Background: In 1984, the United States Congress enacted legislation requiring four new warning labels for cigarettes; warning labels in the United States have not changed since then. Other countries, such as Canada, have taken a more active and aggressive approach. The purpose of this study was to examine how U.S. smokers and former smokers might respond to stronger and more graphic warnings for U.S. cigarettes packages.
Methods: Data were collected in 2003 and analyzed in 2004. The perceived impact and effectiveness of the more-explicit Canadian labels was examined among young adult smokers (n=572) and former smokers (n=191) between the ages of 18 and 24 years in the United States, using a web-based survey that allowed participants to view both the text-only and the text-plus-graphic warning labels.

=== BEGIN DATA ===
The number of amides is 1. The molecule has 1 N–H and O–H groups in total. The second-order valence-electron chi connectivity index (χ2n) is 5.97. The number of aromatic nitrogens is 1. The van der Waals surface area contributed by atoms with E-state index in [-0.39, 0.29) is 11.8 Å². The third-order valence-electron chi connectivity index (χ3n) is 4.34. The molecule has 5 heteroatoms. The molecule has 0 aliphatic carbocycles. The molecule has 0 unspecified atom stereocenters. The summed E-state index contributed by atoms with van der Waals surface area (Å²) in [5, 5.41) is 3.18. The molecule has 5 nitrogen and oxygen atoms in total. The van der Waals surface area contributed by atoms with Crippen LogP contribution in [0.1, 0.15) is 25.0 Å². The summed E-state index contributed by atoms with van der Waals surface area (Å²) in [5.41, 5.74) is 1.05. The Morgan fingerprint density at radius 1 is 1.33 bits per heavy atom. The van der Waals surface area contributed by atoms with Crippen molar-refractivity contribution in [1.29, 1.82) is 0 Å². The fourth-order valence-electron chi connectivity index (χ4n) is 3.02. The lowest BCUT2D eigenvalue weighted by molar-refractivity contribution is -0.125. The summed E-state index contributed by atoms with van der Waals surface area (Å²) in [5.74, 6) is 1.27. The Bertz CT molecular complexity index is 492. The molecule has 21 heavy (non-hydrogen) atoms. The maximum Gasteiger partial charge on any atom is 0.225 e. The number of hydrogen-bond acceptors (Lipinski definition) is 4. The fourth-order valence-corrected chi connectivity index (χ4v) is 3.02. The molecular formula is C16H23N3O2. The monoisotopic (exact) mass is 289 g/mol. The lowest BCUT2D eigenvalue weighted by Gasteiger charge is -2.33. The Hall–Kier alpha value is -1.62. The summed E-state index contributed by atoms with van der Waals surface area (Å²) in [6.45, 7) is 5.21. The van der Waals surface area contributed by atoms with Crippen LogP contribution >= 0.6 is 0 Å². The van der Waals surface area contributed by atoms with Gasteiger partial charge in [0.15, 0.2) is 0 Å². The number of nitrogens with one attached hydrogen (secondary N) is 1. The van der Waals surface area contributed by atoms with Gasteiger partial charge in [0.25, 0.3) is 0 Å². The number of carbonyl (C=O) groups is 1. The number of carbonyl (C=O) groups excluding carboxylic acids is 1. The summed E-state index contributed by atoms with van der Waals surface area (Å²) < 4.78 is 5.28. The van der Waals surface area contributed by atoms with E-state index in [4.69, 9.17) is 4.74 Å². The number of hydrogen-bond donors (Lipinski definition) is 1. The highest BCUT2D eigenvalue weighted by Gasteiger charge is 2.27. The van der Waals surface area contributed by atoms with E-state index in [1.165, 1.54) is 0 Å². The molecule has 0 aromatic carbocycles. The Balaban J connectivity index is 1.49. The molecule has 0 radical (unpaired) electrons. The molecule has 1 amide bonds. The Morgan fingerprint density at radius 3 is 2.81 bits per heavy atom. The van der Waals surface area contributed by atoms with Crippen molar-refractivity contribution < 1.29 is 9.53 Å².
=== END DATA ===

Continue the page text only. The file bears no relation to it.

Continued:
Results: Both current and former smokers thought that cigarette warning labels with text plus graphics were substantially more of a deterrent than text-only labels. The perceived effectiveness of these labels was not only higher overall, but also for the specific areas of smoking-related health effects, prevention, cessation, and maintenance of abstinence. Few differences were noted by gender.
Conclusions: The findings from this study support previous research that has found that text-plus-graphic warning labels are more salient and potentially more effective than text-only labels.